As the Trump administration moves to step up deportations, immigrant rights groups are organizing a resistance.
"No papers, no fear" is the message at a meeting of the Congress of Day Laborers in New Orleans. A mostly Latino crowd is packed in the sanctuary of a church. They encourage one another to stand up for their rights.
"Fear is our fuel," says speaker Leticia Casildo as the audience cheers.
She says they're fighting for their families.
In several cities Thursday, people stayed home from work and school as part of what was billed as "A Day Without Immigrants."
The climate has energized the activists in New Orleans.
"We will not be intimidated," Casildo says.
She and her husband Mario Mendoza are leaders in the Congress of Day Laborers. They have three children and are in the country illegally. Through an interpreter, Mendoza says they moved to the U.S. because his life was in danger back home in Honduras.
"I actually worked as head of a police department in Honduras," Mendoza says. "There were multiple assassination attempts on me. The lives of my wife and my children were in danger."
His wife was also a police officer. They say they've always sought justice. But because they were denied asylum yet remained in the country, they could be a priority for deportation under President Trump's immigration policy.
It's taken a toll on the family. Casildo says the childrens' grades have suffered.
"Really, before this even happened, I was fine — I was fine, living life happy as possible," says 9-year-old Sarah, the youngest, who was born in the U.S. " But right now, my worst fear is losing my family."
Her older brother Maycoll Mendoza, 17, also feels the effects of the policy.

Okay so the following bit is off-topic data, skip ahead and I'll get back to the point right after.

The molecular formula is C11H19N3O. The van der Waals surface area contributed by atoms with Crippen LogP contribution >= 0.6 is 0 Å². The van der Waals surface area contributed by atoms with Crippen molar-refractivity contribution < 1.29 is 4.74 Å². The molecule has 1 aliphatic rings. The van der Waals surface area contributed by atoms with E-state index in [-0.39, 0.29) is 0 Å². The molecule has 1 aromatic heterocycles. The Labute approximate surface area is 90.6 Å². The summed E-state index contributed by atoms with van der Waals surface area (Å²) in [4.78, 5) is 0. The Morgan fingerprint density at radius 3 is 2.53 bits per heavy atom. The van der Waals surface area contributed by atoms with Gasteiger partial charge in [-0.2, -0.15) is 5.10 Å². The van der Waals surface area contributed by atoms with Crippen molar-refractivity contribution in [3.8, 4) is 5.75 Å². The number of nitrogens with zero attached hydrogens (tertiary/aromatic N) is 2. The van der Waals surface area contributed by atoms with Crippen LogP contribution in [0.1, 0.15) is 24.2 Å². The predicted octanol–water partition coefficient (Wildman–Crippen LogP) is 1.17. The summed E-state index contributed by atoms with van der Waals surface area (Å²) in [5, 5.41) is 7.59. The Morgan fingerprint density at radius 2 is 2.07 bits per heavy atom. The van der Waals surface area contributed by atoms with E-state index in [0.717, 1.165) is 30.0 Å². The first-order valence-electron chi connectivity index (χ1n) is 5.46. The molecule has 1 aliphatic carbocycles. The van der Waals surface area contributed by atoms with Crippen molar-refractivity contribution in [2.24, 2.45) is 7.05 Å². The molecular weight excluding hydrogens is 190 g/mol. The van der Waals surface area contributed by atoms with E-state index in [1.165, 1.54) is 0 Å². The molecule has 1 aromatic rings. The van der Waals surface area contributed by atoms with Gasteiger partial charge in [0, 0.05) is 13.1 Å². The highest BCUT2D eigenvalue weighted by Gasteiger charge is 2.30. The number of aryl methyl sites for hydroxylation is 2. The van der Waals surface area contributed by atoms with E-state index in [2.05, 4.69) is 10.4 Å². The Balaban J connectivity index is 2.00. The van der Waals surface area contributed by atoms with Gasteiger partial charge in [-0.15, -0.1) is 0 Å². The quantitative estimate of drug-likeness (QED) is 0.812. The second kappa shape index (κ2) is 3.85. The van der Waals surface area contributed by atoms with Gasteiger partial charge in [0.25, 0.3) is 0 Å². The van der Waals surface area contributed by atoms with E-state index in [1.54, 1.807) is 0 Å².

"People look at me like I'm some sort of creep or like I'm not a human," he says.
"The president now says we're criminals and that we come to do bad things to the country," he says. "But we don't actually come here to do bad things. Everybody wants an opportunity to be better. For example, me? I'm a senior in high school right now, and I've been there for three years already."
Immigration roundups around the country have people on edge and taking the legal steps they can — naming power of attorney, for instance — to provide for their families should they be separated.
New Orleans Mayor Mitch Landrieu recently came to a Congress of Day Laborers meeting with the city's police chief to reassure the community.
"Our police department will not be used as a deportation force for the federal government for the United States of America," said Landrieu.
The two-term Democrat said the city would not have been able to rebuild after Hurricane Katrina without the work of immigrants.
Landrieu's position could jeopardize some federal funding under President Trump's sanctuary cities order.
"Municipalities or elected officials who disregard the rule of law should have funding withdrawn from them," says Louisiana's Republican Attorney General Jeff Landry.
He's pushing legislation that would deny state funding to local governments that don't actively enforce immigration law.
"Local law enforcement officers and state law enforcement officers have a duty to collaborate with the federal government in carrying out those laws," Landry says.
As for people in Louisiana illegally, Landry says they should be deported.
"We are talking about people who are engaged in illegal activity from the beginning," he says.
President Trump's policy targets a broader group for deportation, including people whose only offense is an immigration violation.
"We're feeling very afraid because now both of us are priorities," says Irma Martinez-Delarca through an interpreter.
She and her husband are in the country illegally from Honduras, and have deportation orders.
"We're not sure what we would do with our kids if they were to come to arrest us," she says, fighting tears.
Martinez-Delarca is helping organize immigrants in New Orleans to know their rights should that moment come.